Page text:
As you work toward a goal, it should become easier to cut unnecessary spending. Make sure you’re putting money aside for unavoidable expenses and then do your best to stay focused on the future.
This is the fun part, assuming you take the time to make educated decisions. As long as you don’t go with underperforming mutual funds or bet your monthly savings on an iffy penny stock, chances of your money growing and compounding are very solid.
So how does these educated decisions get made? If no one is going to tell you where to put your money… where should you put your money?
Scared off by the variety of options? There’s always the good ol’ savings account. This is one of those options I throw out in an effort to make sure you do something instead of nothing. Interest on a savings account or a CD isn’t going to be impressive, but your money will stay liquid and you don’t have to worry about a dip in the market causing your account to bottom out.
Let’s look at it this way: say you have three choices. One is to do nothing, to not set money aside, and to continue living month to month without growing your wealth. Option two is to go with a mutual fund you don’t understand, with subpar returns and loads of hidden fees, run by a person you don’t know or trust. This option requires a little more effort than the first and could leave you with very little to show for it.
The final option is to put a couple hundred dollars into a savings account each month while you learn a little more about investing. If my disdainful writing in the above paragraph didn’t tip you off, this is the right choice. It might not be a great option, but a savings account is still a good bet.
Did you know that most retirement accounts invest in stocks and bonds? You probably did. Did you know that you can buy your own stocks and then just call it a retirement account? It’s a pretty simple concept, but lots of people still have trouble wrapping their minds around it.
If you want to have more control, don’t trust fund managers, or you’re playing catch up and want to invest more than the maximum allowed by most retirement accounts, you can set up a taxable brokerage account and allow your money to grow that way. While many people view the stock market as volatile and a poor investment, that’s where your retirement money would be going if it went through a big firm.
I think stocks are a great investment tool to be used in addition to an IRA or 401(k), provided you invest responsibly. You don’t have to be an insider to make money over time in the market, you just have to invest in good companies and then leave your money alone while the shares increase in value.
This is another good way to keep your money liquid, making it easy to move dollars around and change your investment strategy when need be. You can also work with a manager who isn’t constantly buying and selling shares and charging you trading fees, which is what happens with far too many mutual funds.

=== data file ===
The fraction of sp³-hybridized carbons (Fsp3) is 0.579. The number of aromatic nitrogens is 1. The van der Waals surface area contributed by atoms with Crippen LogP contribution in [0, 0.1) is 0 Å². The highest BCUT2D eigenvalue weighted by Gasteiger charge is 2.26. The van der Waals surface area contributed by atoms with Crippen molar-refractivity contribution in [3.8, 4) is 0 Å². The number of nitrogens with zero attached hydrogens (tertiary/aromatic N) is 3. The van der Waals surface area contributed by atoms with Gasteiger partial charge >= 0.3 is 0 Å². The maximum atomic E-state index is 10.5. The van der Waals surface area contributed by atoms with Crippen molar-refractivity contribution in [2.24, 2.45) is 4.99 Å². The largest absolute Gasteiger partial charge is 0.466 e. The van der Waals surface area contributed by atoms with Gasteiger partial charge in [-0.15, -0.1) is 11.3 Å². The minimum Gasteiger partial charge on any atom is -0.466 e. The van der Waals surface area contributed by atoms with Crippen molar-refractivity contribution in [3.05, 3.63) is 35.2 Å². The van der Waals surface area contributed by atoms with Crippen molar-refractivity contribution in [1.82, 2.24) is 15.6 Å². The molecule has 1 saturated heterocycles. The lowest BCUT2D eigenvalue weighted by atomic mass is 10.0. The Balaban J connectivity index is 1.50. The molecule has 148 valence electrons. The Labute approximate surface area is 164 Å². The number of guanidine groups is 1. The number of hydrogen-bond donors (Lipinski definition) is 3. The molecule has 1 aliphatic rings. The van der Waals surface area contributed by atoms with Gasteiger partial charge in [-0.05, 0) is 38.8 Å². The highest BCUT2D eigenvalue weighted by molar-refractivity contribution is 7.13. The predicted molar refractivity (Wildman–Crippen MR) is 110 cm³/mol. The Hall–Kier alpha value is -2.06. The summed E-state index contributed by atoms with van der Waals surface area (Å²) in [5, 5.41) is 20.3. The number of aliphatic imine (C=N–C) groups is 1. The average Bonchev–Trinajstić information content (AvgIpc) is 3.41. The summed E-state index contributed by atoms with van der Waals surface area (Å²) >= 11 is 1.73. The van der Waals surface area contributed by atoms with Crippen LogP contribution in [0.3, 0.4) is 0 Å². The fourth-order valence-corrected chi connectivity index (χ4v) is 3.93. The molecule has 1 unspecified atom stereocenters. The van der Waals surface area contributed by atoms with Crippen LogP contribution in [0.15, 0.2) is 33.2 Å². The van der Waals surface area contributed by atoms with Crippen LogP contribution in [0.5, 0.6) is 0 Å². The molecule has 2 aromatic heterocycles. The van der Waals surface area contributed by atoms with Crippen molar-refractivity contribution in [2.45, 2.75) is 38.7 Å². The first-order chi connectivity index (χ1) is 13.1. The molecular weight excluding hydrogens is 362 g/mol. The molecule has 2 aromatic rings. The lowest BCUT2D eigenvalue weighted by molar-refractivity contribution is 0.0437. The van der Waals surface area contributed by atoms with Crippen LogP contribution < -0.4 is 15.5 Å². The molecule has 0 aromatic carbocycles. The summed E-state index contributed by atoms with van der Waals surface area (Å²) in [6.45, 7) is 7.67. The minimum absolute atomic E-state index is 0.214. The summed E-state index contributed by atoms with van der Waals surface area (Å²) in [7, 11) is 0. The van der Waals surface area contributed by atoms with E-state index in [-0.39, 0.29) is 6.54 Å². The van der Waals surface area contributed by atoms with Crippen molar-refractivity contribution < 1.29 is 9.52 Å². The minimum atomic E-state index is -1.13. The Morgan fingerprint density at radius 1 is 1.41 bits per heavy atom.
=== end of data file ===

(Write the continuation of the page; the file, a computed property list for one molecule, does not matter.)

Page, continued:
While you’re free to trade as you see fit, owning a stock for upwards of a year accomplishes two important things. First, you give the shares a chance to grow. The market historically trends upward with the occasional rough patch, so treating stocks as a long-term investment is the best way to make money off them.
The other benefit relates to short- versus long-term capital gains tax. If you sell stocks within a year of purchase, you can get taxed at the rate of your normal income tax. If you hold onto those shares for over a year, the long-term capital gains tax kicks in and caps fees at 20%.
You don’t have to take big risks when you invest in stocks, no matter what you’ve been led to believe. You can invest your savings in shares of solid, dividend-paying companies and watch your wealth grow. Definitely get some advice before diving in, but consider this a worthy option for your freelance retirement savings.
I’m fine with options one and two, but I’d prefer you take this route. You can get a good IRA through any number of companies, allowing your funds to be invested in numerous markets and industries while bringing in a decent return. You don’t have to go through an employer, you just have to make sure to contribute.
I’m a big fan of self-directed IRAs, where you do a little more than just siphon money into an account and then hope someone manages your funds properly. This option provides a little more control, and also allows you to include real estate, precious metals and personal mortgages, among other alternative investments, in your retirement account. You still have the option to go with a Roth or traditional IRA and you can use the money for certain expenses without incurring a penalty.